Time has been kind to Alfred Hitchcock’s “Vertigo”. Dismissed as dull and mediocre by critics from 1958, “Vertigo” was named the best film of all time by Sight & Sound in 2012. Experimental films can take a while to get their due praise, and “Vertigo” is definitely one of Hitchcock’s more experimental Movies. He even invented a whole new type of shot for it.
In the film’s opening, Scottie Ferguson (James Stewart) hangs from a skyscraper and watches the stories down to the alley below. As he does so, the shot distorts and the buildings on either side of the alley appear to stretch. The effect was achieved by mounting a camera on a dolly track and then zooming in on the lens while moving the dolly backwards. As a result, the subject of the image remains in focus while the background of the frame is distorted. Although this camera trick is most accurately called a “dolly zoom,” it is also sometimes called the “Vertigo effect” in a nod to its origins.
The shot is used a few more times throughout the film to communicate Scottie’s, well, giddiness to the audience. That’s not to say the shot wasn’t easy to make; it took some creative thinking and a pretty penny to pull off the Vertigo effect.
Pulls off the dolly zoom
In François Truffaut’s famous “Hitchcock/Truffaut” book, the two eponymous directors discuss the origins of the dolly zoom. Hitchcock revealed that he first had the idea for the shot while filming “Rebecca.” As Hitchcock explained:
“When Joan Fontaine passed out during the trial in ‘Rebecca’, I wanted to show how she felt like everything was moving far away from her before she fell over. I always remember one night at the Chelsea Arts Ball in the Albert Hall in London when I got terribly drunk and I had a feeling that everything was going far away from me. I tried to get that into ‘Rebecca,’ but they couldn’t. The point of view has to be fixed, you see, while the perspective changes as it stretches along.”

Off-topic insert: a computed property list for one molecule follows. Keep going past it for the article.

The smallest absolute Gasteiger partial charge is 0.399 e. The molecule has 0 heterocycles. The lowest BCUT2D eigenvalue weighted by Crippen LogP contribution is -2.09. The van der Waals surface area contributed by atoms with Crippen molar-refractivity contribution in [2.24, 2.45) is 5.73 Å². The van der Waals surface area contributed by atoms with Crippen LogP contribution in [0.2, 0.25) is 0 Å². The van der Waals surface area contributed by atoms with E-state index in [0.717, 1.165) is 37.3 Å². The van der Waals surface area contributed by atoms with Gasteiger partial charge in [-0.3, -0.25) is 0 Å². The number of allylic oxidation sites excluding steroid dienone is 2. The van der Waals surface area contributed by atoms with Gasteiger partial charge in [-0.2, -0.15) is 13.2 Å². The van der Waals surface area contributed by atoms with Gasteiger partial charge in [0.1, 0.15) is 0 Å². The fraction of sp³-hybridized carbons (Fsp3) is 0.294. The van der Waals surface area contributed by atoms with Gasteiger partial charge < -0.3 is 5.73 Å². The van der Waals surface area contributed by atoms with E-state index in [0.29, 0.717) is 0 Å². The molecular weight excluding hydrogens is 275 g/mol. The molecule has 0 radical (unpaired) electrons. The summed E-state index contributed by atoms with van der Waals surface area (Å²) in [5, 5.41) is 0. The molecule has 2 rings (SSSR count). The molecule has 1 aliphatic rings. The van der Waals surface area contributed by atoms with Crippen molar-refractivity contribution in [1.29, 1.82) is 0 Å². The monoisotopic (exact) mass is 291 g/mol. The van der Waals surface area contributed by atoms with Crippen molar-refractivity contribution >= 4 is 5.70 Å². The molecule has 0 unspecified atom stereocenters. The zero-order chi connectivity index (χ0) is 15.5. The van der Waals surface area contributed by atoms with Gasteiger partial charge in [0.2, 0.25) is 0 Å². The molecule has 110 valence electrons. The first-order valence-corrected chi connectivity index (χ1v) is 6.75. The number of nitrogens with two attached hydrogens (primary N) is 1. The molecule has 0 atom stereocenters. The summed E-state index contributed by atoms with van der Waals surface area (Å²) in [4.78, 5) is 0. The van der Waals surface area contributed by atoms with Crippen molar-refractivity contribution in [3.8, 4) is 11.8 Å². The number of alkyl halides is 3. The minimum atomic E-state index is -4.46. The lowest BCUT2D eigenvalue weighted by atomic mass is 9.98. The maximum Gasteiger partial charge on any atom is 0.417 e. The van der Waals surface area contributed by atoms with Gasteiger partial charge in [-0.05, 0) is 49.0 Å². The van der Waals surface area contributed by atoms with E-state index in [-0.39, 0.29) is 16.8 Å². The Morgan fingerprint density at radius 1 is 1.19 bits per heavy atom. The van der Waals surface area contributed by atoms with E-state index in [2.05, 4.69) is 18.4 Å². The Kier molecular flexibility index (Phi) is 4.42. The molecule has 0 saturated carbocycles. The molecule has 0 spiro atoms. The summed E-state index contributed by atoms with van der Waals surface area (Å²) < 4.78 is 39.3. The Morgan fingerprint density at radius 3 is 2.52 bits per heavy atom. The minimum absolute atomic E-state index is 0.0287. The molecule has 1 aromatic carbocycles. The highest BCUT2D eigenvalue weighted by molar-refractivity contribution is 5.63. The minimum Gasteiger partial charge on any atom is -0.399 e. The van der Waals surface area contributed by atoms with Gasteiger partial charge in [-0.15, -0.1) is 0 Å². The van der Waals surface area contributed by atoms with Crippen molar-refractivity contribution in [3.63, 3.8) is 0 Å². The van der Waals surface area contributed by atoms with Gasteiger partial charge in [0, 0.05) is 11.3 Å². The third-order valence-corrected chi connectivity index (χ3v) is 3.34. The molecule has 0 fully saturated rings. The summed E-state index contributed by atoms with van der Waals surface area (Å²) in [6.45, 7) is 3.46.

According to Hitchcock, he held onto the idea for the shot, but couldn’t think of a solution until “Vertigo.” On that shoot, second cameraman Irmin Roberts developed the zoom + dolly combo, while Hitchock was able to bring the price down from the original cost estimate. Hitchcock recounted:
“They told me it would cost fifty thousand dollars. When I asked why, they said, ‘Because to put the camera at the top of the stairs we have to have a big apparatus to lift it, counterbalance it, and hold it up on the stairs. room.’ I said, “There are no characters in this scene; it is simply a point of view. Why can’t we make a miniature of the staircase and put it on the side, then take our shot by pulling away from it? We can use a tracking shot and a zoom flat on the ground.’ So that’s the way we did it, and it only cost us nineteen thousand dollars.”
Considering how impressive the shot is, that $19,000 was money well spent.
The most famous dolly zoom to follow from “Vertigo” is in Steven Spielberg’s “Jaws”. Here it comes during the second shark attack in the film, when young Alex Kintner (Jeffrey Voorhees) is killed a few meters from shore. When Chief Brody (Roy Scheider) sees the attack, the scene cuts to a medium close-up of him sitting. That’s when Spielberg and his cinematographer Bill Butler pull off the dolly zoom.
The effect is even more apparent here than it is in “Vertigo” because there is a human subject (Brody) in the center of the image, who remains static even as the image around him distorts. Brody may be quiet, but his mind is moving at a mile a minute. It’s all communicated by the contrast between his static face and the blurred background. John Williams’ score compliments the moment, jumping from the shark’s “dun dun” theme to a higher-pitched, Bernard Herrmann-esque string note.
Martin Scorsese, who has spoken highly of “Vertigo” many times, used a slower dolly zoom in “Goodfellas.” Near the end of the film, an anxious Henry Hill (Ray Liotta) meets Jimmy Conway (Robert De Niro) at a diner, suspecting that his old friend wants to silence him. Scorsese and DP Michael Ballhaus start with a mid-frame medium-wide shot of the two men sitting on opposite ends of the booth, then slowly zoom in as the dolly tracks out inch by inch, creating a subtle “Vertigo effect” that lasts over 30 seconds. The irony: a film known for flashy camera movements and bar storming style takes one of the most daring, mechanically elaborate images ever and plays it for subtlety.
Hitchcock had a specific use for the dolly zoom when he conceived it, but his successors such as Spielberg and Scorsese proved that there are different ways to use it.